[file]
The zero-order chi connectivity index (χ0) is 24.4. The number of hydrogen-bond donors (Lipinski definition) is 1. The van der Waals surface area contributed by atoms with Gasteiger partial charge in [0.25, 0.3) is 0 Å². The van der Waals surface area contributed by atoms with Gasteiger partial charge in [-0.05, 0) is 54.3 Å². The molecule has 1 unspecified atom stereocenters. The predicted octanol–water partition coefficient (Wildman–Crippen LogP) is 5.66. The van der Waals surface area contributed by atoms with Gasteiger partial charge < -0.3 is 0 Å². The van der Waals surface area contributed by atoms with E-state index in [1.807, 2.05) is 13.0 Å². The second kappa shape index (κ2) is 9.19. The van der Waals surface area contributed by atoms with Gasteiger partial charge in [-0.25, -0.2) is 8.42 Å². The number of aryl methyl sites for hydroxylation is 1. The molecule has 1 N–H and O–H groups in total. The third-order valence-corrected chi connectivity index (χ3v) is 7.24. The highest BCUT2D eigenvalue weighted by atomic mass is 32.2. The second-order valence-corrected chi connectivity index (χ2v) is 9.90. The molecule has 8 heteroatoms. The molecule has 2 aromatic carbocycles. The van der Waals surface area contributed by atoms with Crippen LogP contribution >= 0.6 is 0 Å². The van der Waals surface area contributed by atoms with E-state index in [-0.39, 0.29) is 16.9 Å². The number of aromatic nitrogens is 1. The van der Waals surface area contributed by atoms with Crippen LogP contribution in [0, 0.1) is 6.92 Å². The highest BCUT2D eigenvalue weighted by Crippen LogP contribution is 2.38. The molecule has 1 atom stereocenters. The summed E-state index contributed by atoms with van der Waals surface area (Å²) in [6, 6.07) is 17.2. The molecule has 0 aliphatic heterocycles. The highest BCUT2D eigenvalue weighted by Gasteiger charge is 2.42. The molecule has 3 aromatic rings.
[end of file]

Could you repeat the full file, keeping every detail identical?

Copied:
The zero-order chi connectivity index (χ0) is 24.4. The number of hydrogen-bond donors (Lipinski definition) is 1. The van der Waals surface area contributed by atoms with Gasteiger partial charge in [0.25, 0.3) is 0 Å². The van der Waals surface area contributed by atoms with Gasteiger partial charge in [-0.05, 0) is 54.3 Å². The molecule has 1 unspecified atom stereocenters. The predicted octanol–water partition coefficient (Wildman–Crippen LogP) is 5.66. The van der Waals surface area contributed by atoms with Gasteiger partial charge < -0.3 is 0 Å². The van der Waals surface area contributed by atoms with E-state index in [1.807, 2.05) is 13.0 Å². The second kappa shape index (κ2) is 9.19. The van der Waals surface area contributed by atoms with Gasteiger partial charge in [-0.25, -0.2) is 8.42 Å². The number of aryl methyl sites for hydroxylation is 1. The molecule has 1 N–H and O–H groups in total. The third-order valence-corrected chi connectivity index (χ3v) is 7.24. The highest BCUT2D eigenvalue weighted by atomic mass is 32.2. The second-order valence-corrected chi connectivity index (χ2v) is 9.90. The molecule has 8 heteroatoms. The molecule has 2 aromatic carbocycles. The van der Waals surface area contributed by atoms with Crippen LogP contribution >= 0.6 is 0 Å². The van der Waals surface area contributed by atoms with E-state index in [-0.39, 0.29) is 16.9 Å². The number of aromatic nitrogens is 1. The van der Waals surface area contributed by atoms with Crippen LogP contribution in [0, 0.1) is 6.92 Å². The highest BCUT2D eigenvalue weighted by Crippen LogP contribution is 2.38. The molecule has 1 atom stereocenters. The summed E-state index contributed by atoms with van der Waals surface area (Å²) in [6, 6.07) is 17.2. The molecule has 0 aliphatic heterocycles. The highest BCUT2D eigenvalue weighted by Gasteiger charge is 2.42. The molecule has 3 aromatic rings.